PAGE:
Postby Anand K » 08 May 2013 10:37

If I may butt in, the time period to consider should be 1967-1991. You know, despite the WB and Eugene Black and Indira Gandhi's abrupt turn.... methinks the Command Policy between 1947-1967 was okay.... given the low levels of capital and infra in newly independent India.
JMVHO of course. Back to my foxhole........

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Re: Indian Economy - News & Discussion 27 May 2012

Postby Arjun » 08 May 2013 10:43

amit wrote:I hope this doesn't sound too personal Arjun. But I have to say that I never cease to be amazed at your ability to jump to conclusions based on an out of context shallow reading. :-)
No worries...I kind of expected that the ones to most vigorously protest 'personal attacks' on their icons, would be the first to initiate their own brand of 'personal' commentary. :)

As a return of compliment, will just say that I've never ceased to be amazed at your ability to ignore the nub of the debate and focus on the inconsequential. You have a detailed explanation for why Bhagwati terming Amartya and his ilk as 'New York cockroaches' is not as much of a personal attack as Jagannathan's banter about Sen's ophthalmological qualifications. Umm, whatever...There is far more substance worthy of debate in Jagan's article than this inconsequential sentence.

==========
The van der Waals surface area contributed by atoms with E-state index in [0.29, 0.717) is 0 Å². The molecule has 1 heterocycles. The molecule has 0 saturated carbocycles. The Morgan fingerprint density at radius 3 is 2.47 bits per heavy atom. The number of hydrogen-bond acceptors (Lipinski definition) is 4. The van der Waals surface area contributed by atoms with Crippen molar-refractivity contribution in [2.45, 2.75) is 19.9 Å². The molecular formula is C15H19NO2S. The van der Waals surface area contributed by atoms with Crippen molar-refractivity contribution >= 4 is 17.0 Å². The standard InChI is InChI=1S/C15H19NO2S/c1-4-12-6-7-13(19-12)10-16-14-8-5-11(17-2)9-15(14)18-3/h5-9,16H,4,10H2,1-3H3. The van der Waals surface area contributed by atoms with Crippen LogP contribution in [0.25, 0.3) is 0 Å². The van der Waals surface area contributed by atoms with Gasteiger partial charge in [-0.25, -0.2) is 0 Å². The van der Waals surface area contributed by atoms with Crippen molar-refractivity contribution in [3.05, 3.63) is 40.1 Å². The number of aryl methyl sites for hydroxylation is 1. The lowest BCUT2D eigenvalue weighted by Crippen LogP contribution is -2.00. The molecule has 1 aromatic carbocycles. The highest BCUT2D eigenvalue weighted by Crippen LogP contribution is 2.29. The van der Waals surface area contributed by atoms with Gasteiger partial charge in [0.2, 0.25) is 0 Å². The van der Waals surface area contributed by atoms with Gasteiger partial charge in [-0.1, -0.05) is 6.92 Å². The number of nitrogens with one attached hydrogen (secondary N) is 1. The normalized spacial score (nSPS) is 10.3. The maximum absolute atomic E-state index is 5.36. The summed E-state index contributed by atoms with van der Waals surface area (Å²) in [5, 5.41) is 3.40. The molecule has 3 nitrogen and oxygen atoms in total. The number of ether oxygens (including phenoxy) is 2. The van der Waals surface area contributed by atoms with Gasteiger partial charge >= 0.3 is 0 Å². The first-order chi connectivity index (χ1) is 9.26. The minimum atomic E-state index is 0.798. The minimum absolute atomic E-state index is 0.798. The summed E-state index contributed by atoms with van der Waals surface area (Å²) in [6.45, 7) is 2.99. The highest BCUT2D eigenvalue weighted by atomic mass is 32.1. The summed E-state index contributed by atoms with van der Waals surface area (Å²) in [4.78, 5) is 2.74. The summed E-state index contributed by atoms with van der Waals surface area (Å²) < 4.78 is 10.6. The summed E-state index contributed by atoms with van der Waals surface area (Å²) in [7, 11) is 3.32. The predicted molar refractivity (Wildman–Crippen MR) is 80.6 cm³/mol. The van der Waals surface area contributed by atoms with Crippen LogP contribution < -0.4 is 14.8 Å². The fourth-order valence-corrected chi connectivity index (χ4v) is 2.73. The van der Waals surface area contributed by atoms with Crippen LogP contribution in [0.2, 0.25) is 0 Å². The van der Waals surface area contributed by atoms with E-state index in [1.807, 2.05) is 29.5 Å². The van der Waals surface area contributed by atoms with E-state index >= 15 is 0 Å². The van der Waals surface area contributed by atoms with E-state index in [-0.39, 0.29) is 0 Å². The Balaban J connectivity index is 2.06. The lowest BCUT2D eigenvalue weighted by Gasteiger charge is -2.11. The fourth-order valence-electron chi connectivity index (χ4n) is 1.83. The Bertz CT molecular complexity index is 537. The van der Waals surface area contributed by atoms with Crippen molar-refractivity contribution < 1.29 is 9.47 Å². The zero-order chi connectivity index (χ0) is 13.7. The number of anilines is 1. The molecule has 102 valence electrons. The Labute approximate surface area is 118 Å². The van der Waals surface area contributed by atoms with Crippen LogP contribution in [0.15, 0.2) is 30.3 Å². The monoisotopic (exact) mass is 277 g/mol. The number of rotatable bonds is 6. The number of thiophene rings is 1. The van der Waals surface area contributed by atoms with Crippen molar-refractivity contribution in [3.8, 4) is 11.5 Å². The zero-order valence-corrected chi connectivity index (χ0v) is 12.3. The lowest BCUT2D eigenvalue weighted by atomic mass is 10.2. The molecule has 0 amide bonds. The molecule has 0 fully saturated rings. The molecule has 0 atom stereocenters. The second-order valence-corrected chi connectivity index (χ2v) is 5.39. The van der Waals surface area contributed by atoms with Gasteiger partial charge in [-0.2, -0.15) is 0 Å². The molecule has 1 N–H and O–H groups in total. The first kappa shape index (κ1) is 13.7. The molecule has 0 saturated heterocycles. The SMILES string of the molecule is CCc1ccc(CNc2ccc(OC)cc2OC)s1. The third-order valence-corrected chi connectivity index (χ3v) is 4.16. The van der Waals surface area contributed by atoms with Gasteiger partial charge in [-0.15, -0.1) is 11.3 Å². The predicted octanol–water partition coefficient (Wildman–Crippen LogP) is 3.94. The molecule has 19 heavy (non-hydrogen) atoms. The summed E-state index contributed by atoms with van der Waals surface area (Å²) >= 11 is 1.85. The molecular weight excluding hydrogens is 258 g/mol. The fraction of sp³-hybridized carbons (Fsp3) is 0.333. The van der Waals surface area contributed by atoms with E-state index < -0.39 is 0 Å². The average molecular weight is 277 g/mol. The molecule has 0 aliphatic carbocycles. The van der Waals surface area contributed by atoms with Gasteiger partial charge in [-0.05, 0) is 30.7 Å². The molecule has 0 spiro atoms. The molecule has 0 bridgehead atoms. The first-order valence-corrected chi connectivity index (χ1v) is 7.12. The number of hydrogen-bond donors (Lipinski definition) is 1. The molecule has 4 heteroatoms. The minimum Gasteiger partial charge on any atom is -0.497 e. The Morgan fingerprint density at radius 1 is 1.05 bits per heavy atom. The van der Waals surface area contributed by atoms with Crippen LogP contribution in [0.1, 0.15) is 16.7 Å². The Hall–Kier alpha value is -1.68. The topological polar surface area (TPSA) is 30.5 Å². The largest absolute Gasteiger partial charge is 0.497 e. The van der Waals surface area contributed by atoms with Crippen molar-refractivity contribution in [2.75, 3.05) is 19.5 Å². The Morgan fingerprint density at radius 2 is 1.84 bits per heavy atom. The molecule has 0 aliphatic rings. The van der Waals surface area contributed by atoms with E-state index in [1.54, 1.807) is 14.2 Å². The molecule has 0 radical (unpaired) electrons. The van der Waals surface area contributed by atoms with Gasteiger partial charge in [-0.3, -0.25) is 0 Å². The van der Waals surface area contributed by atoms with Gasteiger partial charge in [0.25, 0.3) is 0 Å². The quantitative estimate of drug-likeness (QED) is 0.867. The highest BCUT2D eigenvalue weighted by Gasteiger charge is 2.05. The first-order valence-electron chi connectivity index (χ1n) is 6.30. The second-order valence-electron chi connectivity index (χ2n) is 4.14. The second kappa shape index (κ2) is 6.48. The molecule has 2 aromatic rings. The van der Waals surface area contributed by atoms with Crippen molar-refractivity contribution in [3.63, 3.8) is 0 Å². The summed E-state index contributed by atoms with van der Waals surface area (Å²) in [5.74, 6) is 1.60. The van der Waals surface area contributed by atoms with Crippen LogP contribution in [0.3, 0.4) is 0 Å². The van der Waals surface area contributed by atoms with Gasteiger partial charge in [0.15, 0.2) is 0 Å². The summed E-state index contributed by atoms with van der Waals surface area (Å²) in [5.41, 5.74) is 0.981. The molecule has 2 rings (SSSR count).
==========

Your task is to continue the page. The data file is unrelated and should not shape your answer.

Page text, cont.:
Now does that mean Bhagawati does not care for poor underprivileged folks? Certainly not. His solution is different, he think rising tide raises all boats (and I agree wholeheartedly on this). Sen on the other hand believes if you improve social indicators such has health, literacy (especially women literacy), food shortages and others, growth would come automatically.

Which one is a better approach? That's hard to say but the differences between Bhagawati and Sen are at a high level of economic interpretation. After all Economics at the end of the day is not a hard science like Physics where there can be only one correct answer.

The reason for the all the heat one sees between the leftist and rightist positions you've outlined so well is because of the enormous consequences of adopting either position. If you've arrived at the wrong conclusions - you have effectively condemned millions to a life of misery.

Btw, if you "agree wholeheartedly" with Bhagwati's thesis, how is it that you find it "hard to say which one is the better approach"? :)